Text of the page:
It's oftentimes difficult to establish individual responsibility in cases like these. Recently though, and for the first time, federal authorities charged two former executives of Rochester Drug Cooperative, one of the largest pharmaceutical distributors in the US, with drug trafficking, which is a criminal charge. It'll be interesting to see if anything similar happens as a fallout of the larger opioid litigation. https://www.nytimes.com/2019/04/23/nyregion/opioid-crisis-drug-trafficking-rochester.html
Purdue makes no difference overall. Other pharma firms are already producing similar drugs that have been on the market for years. Do you think the "marketing playbook" is unique to any other product's marketing. Do you realize that opioids give millions relief from pain and suffering when used as prescribed? Do you realize no one trusts journalists because of the ridiculous/embarrassing level of bias and false reporting?
Hello! In our documentary we explain in detail that opioids are a useful tool (when used appropriately) to help millions of people who suffer from pain. And we also point out that, in too many parts of the world, people who need opioids can't get access to them.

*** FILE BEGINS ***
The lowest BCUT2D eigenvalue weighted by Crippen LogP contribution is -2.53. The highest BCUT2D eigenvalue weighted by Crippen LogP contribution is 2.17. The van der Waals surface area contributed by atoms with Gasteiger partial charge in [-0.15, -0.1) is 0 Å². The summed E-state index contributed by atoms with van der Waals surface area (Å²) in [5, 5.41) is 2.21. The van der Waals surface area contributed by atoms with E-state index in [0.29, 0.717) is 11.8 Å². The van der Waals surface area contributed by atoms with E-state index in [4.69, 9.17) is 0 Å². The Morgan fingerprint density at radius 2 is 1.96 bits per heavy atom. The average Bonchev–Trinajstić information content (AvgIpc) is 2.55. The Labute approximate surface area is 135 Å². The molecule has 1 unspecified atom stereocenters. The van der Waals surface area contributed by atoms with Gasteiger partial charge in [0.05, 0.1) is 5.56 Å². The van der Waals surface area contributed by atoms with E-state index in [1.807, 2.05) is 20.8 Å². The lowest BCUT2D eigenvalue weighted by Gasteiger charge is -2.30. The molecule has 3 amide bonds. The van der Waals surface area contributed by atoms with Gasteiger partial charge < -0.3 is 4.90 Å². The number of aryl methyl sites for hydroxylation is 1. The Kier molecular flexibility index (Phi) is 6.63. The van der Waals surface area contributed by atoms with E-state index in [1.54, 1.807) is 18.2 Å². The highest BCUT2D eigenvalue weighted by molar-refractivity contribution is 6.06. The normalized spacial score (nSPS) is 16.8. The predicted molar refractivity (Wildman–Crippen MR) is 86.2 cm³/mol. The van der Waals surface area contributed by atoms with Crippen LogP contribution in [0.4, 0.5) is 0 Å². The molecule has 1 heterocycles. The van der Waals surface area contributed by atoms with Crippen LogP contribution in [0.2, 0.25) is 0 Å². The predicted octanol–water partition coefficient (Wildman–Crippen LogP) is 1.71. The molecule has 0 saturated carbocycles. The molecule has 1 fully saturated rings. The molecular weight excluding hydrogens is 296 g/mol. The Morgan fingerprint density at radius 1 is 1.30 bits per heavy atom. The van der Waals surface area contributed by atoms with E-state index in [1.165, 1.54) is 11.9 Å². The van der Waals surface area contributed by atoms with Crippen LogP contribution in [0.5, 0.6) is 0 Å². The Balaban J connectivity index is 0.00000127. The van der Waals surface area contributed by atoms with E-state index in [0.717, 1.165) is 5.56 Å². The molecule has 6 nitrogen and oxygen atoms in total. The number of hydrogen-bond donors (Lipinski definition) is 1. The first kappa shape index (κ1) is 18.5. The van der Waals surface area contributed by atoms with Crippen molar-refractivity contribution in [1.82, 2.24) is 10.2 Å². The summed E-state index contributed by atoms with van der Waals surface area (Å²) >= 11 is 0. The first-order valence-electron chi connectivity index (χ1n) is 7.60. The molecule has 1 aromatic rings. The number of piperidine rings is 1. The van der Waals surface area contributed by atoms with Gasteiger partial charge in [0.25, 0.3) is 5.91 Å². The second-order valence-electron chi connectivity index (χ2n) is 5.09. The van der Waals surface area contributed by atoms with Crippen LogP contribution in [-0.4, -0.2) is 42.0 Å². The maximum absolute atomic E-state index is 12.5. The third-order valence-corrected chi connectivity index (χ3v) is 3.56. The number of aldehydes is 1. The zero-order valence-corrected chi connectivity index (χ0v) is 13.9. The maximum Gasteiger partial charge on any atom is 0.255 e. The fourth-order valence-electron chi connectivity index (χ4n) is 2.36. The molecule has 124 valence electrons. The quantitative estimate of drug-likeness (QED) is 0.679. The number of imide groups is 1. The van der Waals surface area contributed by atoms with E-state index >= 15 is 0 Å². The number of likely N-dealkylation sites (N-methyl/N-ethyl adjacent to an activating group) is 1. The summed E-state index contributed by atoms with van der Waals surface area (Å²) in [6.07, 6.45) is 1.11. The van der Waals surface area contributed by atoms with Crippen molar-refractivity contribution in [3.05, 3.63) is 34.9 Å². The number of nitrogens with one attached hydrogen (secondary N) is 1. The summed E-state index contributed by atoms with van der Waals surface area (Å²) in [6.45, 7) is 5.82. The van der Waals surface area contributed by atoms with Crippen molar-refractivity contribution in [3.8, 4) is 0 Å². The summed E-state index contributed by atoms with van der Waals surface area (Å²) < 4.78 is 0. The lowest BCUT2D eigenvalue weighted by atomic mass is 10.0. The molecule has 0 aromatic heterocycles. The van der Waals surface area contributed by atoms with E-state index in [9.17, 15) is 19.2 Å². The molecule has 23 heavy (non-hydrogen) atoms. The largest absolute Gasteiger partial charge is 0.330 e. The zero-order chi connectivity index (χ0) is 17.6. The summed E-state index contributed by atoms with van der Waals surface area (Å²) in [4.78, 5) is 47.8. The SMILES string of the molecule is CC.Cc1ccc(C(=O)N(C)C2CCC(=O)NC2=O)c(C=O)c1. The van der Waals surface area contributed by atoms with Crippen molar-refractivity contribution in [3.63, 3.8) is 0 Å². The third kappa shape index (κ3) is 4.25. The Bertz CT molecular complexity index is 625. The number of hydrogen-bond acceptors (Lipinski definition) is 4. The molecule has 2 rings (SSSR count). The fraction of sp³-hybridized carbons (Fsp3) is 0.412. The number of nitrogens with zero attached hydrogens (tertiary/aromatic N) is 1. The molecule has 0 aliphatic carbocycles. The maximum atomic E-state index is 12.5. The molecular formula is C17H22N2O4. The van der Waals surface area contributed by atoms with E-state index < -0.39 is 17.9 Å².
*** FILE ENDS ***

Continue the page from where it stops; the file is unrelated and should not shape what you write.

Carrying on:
But there's not a lot of evidence that opioids work well for people who suffer from long-term chronic pain that isn't tied to cancer or other life-threatening illnesses. On the other hand, there is evidence that opioids are a lot more addictive for chronic pain patients than the pharmaceutical industry alleged for years. So we believe it was worth looking into whether this type of misinformation was happening outside of the US as well. Turns out, it was.
Why doesn't anyone talk about how much these medications have helped people? I am so glad I had these drugs post surgery. My ex had to endure huge amounts of cancer radiotherapy and without Oxycontin and Duragesic patches she wouldn't have kept her sanity.